He previously served with the Australian Defence Force in Uruzgan between 2010 and 2011. He said he was shot by a Taliban guard at Kabul airport as he tried to make his way to the first Australian military evacuation flight on 17 August.
The father of five was later treated in hospital and returned to the airport queue several times in the coming days with an injured leg, in a desperate attempt to board another evacuation flight with his family.
But he was unable to pass dense crowds amid violence and chaos at the airport gates, and was left behind as Australia ceased its evacuation mission on 26 August, before a suicide bombing attack killed 183 people - including US soldiers - at one of the airport gates.
With his three-month temporary 449 visa expiring in a matter of weeks, and with no flights out to Australia from Kabul, Malik decided to make the dangerous journey crossing the Torkham border to Pakistan, where Taliban guards are routinely stationed and thousands crowd the gates trying to leave Afghanistan.
“We crossed the border to Islamabad with a lot of difficulty with my family,” Malik told SBS News in Dari from Islamabad.
He reached Islamabad two weeks ago, and with the help of local Australian authorities was due to fly to Australia on Thursday afternoon AEST.
But he said he had no choice but to leave behind his wife and five children - two of whom are under five years old - because they are not on his 449 visa documents.
“I’m heartbroken,” Malik said.
“I’m really happy that I’m on my way to Australia but my family will be left here and I’m at a complete loss on what to do.”
He said he pleaded with officials at the Australian High Commission in Pakistan to allow passage for his family too, but was told there was nothing they could do.
“My family, they are very unhappy and everyone is crying, they want to join me in Australia; they do not want to go back to Afghanistan," he said.
“Where we lived in Afghanistan, our lives were in danger. I was a target for the Taliban; my family was a target.
“I just really wish my family can be reunited in Australia.”
The Department of Home Affairs has been contacted for comment.
Malik said he was also worried for some of his former interpreter colleagues who remain trapped in Afghanistan, some of whose temporary visas to Australia expire in the coming days.
More than 2,000 Afghans who were granted the emergency three-month 449 visas remain in Afghanistan or in other countries after also failing to reach evacuation flights in August.
Among the cohort are former ADF interpreters who were still waiting for their locally-engaged employee visas - reserved for former Australian staff - to be processed at the time of the Taliban takeover but were granted the emergency 449s to get on the evacuation flights.
Their visas were due to begin expiring from Friday onwards. On Monday, a Senate hearing was told the government had no policy to extend those offshore temporary visas.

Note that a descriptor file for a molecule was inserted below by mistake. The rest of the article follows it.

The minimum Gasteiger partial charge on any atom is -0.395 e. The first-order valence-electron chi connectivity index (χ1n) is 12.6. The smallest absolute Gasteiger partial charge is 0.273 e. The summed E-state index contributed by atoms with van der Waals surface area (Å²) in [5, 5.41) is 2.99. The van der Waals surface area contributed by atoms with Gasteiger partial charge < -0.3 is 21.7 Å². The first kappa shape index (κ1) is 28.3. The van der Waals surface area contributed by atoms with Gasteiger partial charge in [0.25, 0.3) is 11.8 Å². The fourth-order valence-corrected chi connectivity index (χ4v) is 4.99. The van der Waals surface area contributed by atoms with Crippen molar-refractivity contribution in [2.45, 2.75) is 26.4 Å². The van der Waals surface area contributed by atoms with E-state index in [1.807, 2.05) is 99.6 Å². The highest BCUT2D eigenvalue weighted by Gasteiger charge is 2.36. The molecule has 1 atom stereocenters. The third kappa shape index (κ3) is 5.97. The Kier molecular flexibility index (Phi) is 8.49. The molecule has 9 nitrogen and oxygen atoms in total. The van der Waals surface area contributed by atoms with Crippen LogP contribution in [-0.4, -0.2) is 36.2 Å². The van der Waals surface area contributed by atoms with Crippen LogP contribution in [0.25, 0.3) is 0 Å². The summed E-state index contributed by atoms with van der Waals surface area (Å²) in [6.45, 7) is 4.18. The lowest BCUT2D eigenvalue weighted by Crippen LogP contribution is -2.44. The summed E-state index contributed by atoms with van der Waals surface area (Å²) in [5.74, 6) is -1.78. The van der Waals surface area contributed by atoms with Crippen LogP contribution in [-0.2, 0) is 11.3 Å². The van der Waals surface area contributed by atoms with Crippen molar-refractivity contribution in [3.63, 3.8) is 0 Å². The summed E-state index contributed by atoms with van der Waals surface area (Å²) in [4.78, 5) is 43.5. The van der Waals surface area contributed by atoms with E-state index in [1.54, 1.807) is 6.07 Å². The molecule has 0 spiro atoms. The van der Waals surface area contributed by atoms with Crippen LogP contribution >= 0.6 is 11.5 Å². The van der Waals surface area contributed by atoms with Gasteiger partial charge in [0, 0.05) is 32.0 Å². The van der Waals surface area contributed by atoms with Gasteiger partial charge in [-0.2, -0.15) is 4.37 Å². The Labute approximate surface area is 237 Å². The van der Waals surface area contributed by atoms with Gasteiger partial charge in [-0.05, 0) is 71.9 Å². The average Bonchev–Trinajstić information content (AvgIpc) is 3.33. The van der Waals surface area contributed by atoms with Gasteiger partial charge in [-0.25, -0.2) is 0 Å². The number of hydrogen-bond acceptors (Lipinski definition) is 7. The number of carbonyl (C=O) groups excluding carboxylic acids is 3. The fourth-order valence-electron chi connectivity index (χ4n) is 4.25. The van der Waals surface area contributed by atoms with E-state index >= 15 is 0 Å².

But in an 11th-hour announcement, Immigration Minister Alex Hawke on Thursday announced those whose visas were expiring who supported Australia’s mission in Afghanistan, including interpreters, will have their visas now extended on an “ongoing basis”.
It will also be extended for “persons with other working relationships with the Australian Government and their families who were issued temporary humanitarian visas.”
Several Afghans with 449 visas who contacted SBS News following the announcement said they were unsure if the extension would apply to them.
Mohammad*, a former Afghan government employee who was trained by an Australian Defence Force colonel as part of a NATO mission, said time was running out for him, with his Australian 449 visa to expire next week.
The former public servant said he’s been unable to cross the border to Pakistan because he’s still waiting for border permits for his family members.
“I know many 449 visas holders who are trying to get passports for their children and get visas for a third country but not succeeding,” Mohammad told SBS News.
“It takes 37 to 45 days to issue permits. Passing through borders to Pakistan is another big risk which 449 visa holders take.”
He said he was too afraid to leave the house and remains in hiding with his family in Kabul.
“You cannot imagine our situation,” Mohammad said.
“If I am arrested or found, I will be killed because of my working relations and connection with international forces, especially Australian forces.”
Ahmad*, another Afghan with an expiring 449 visa, made a desperate dash across the Pakistan border last week, concerned his visa would not be extended.
He was forced to leave his wife, mother and two small children behind in Afghanistan because they did not have a pass through to Pakistan.
“The Australian High Commission gave me verbal hope that their visas might be renewed, but they didn’t promise anything,” he told SBS News.
*Names have been changed to protect identities